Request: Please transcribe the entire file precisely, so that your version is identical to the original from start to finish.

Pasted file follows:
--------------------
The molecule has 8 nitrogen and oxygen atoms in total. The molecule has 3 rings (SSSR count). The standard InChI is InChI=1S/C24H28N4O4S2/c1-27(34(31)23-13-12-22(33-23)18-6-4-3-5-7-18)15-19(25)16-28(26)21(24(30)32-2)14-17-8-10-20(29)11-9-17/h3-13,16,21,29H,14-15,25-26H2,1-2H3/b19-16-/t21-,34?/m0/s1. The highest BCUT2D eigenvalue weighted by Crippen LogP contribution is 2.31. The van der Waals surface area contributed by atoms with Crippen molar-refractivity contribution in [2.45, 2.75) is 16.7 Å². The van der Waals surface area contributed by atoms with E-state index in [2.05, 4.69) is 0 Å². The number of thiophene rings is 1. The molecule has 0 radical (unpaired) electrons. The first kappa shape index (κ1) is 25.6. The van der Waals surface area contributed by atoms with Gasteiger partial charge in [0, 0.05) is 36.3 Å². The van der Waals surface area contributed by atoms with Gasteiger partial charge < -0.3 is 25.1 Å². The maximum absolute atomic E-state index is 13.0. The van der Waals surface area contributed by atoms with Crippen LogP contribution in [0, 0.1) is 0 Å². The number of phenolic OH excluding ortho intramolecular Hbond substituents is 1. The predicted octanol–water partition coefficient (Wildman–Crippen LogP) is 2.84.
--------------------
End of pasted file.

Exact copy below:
The molecule has 8 nitrogen and oxygen atoms in total. The molecule has 3 rings (SSSR count). The standard InChI is InChI=1S/C24H28N4O4S2/c1-27(34(31)23-13-12-22(33-23)18-6-4-3-5-7-18)15-19(25)16-28(26)21(24(30)32-2)14-17-8-10-20(29)11-9-17/h3-13,16,21,29H,14-15,25-26H2,1-2H3/b19-16-/t21-,34?/m0/s1. The highest BCUT2D eigenvalue weighted by Crippen LogP contribution is 2.31. The van der Waals surface area contributed by atoms with Crippen molar-refractivity contribution in [2.45, 2.75) is 16.7 Å². The van der Waals surface area contributed by atoms with E-state index in [2.05, 4.69) is 0 Å². The number of thiophene rings is 1. The molecule has 0 radical (unpaired) electrons. The first kappa shape index (κ1) is 25.6. The van der Waals surface area contributed by atoms with Gasteiger partial charge in [0, 0.05) is 36.3 Å². The van der Waals surface area contributed by atoms with Gasteiger partial charge < -0.3 is 25.1 Å². The maximum absolute atomic E-state index is 13.0. The van der Waals surface area contributed by atoms with Crippen LogP contribution in [0, 0.1) is 0 Å². The number of phenolic OH excluding ortho intramolecular Hbond substituents is 1. The predicted octanol–water partition coefficient (Wildman–Crippen LogP) is 2.84.